15 August 2012

Anatomy of a successful reading

Last night I went to see Robert Anasi read from his new memoir/ oral history THE LAST BOHEMIA: SCENES FROM THE LIFE OF WILLIAMSBURG, BROOKLYN at WORD Bookstore in Greenpoint.

Anasi lives in southern California now, but he lived in Williamsburg, a part of north Brooklyn parallel to 14th Street in Manhattan, from 1993 to 2008, observing the neighborhood's transformation from an artist's paradise, squatterville and industrial remainder to the hipster epicenter it is now. Reflecting on the place after he left, Anasi interviewed people he knew "back then" to chronicle a now-vanished city -- in his reading, he compared it to Atlantis.

Of all the readings I have been to this year, and there have been a lot, this was the most successful reading in terms of converting me from a curious listener to someone who needed to buy it, now. (And that's just what I did.) I don't mean that cynically -- I was happy that that's what happened. Normally, when I go to readings like Anasi's, I already have my mind made up as to whether I will buy the book or not, and what happens there doesn't sway me either way. (Well, I can't think of a reading where I went prepared to buy and didn't, anyway, but maybe it happened to you.)

In that sense I'm defining "successful" a bit narrowly -- after all, readings can surely pay other dividends beyond cash in hand book sales -- but publishers (in this case, FSG with its new to me "Originals" paperback line) would definitely consider it a metric. So why do I think it was so successful, and what can other authors learn from it?

  • He read crowd-pleasing passages, instead of just starting at the beginning of the book. Anasi read a section about a now-defunct Williamsburg bar called Kokie's Lounge, a place I had never heard of (though judging from the knowing laughs around me, some people had) where you could openly buy and do really, really poor-quality cocaine. The two connecting passages Anasi read were funny, unbelievable, detailed and formed a small story in themselves. (Side note: The people who brought their 8- or 9-year-old kid to this reading probably would not agree that reading this passage was a great idea.) 
  • He engaged with audience questions, instead of just answering them. Some authors just don't look comfortable doing Q&As, and really, who can blame them? But Anasi welcomed other people in the room to tell their stories of old Williamsburg, and ask the questions that will probably come up at every reading he holds, notably: How did this [the gentrification of Williamsburg] happen? and Can we keep it from happening again? It reminded me a little of the Christopher Bram reading I went to earlier this summer when I heard about the pre-"Stonewall" Stonewall.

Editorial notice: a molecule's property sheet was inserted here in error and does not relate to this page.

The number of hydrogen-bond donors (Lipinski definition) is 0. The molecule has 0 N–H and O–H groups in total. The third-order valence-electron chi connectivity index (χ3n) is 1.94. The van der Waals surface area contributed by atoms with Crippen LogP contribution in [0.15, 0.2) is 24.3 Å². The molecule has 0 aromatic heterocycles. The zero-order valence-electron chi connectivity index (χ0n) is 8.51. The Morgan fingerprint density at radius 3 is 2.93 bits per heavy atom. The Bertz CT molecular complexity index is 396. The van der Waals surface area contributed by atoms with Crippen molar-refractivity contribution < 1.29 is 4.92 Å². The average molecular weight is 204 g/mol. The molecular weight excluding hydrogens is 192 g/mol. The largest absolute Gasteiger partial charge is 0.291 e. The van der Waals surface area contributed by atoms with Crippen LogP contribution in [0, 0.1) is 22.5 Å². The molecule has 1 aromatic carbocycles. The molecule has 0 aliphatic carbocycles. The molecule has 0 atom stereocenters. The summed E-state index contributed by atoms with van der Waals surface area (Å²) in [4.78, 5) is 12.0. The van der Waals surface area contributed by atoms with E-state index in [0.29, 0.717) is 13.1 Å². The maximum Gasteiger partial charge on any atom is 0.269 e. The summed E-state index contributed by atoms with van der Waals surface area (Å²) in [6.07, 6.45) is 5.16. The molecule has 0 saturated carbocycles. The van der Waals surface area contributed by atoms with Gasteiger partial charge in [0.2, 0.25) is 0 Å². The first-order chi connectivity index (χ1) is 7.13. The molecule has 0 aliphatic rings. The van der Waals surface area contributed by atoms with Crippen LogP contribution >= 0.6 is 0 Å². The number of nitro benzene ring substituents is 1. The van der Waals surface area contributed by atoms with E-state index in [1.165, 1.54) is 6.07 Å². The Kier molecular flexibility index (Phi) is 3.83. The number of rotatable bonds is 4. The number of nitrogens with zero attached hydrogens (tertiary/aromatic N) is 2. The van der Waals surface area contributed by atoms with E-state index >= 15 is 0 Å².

• He added something to the reading that you can't get from the book. Anasi opened his reading with footage from (if I recall correctly) a friend's documentary about Williamsburg, about a five-minute clip. Some of the places were hard to identify, particularly for someone like me who doesn't know the neighborhood extremely well, but the scenes with voiceover about how the neighborhood used to be set the tone for the whole reading -- nostalgic, painful, mystical. Not every author will have access to something like that, but something like reading new work or speaking off-the-cuff before the reading can give it that "something extra" without demanding too much of the author. (Some local reading series have built that "something extra" in, like how Literary Death Match has every reader "compete" for a meaningless title, or how Happy Endings forces every author to "take a risk"onstage.) Sounds paradoxical -- especially if you're selling the book itself, but it was like Anasi invited us into the book before he even started reading it. 
My Williamsburg is a place where, in some muddled moment in 2008, I went from "too young and naive to belong" to "too old and staid to belong." Hearing about the neighborhood long before I was first exposed to it (2004? I think?) still isn't old to me, and I'm looking forward to reading THE LAST BOHEMIA. 


8yearoldsdude said...

I now get to feel vaguely pleased with myself that I knew about the coke bar called Kokie's (but not from personal experience).

Also, can you elaborate on how this author managed to skirt the obvious concern of how the author navigated the concept of cool (especially his own). It seems that writing a memoir of "I was a ground zero of a place that is totally over now" is a very fraught and difficult endeavor.

Ellen said...

I think the broadest way the author avoided sounding like he was too cool was that he presented himself as someone who participated in the old Williamsburg but wasn't a trend-setter. And in a sense, he wasn't; he moved to Williamsburg not knowing much about it except that it was 1 stop away from the (already pricey) East Village and he had friends there.

In the case of Kokie's he described what it was like to go there, and also to go to the location's short-lived successor the Antique Lounge (it closed after a year, although there's still a bar on the same spot). He said he wanted to approach the subject more anthropologically (although stuck to interviewing only people he knew, in part for deadlines and in part to capture his own experience) and that showed in his presentation.

I'm sure he was aware that the "I was in Williamsburg before it was cool" angle was not only tired, but that in the audience he was speaking to (in the neighborhood next to Williamsburg) there would probably be people who predated him in the neighborhood anyway.

8yearoldsdude said...

That is fair. I guess my bullshit alarms are going bananas on "I interviewed my friends about our "historical" experience of being cool 5-10 years ago." But if he has managed to pull it off in an engaging and enlightening way, more power to him.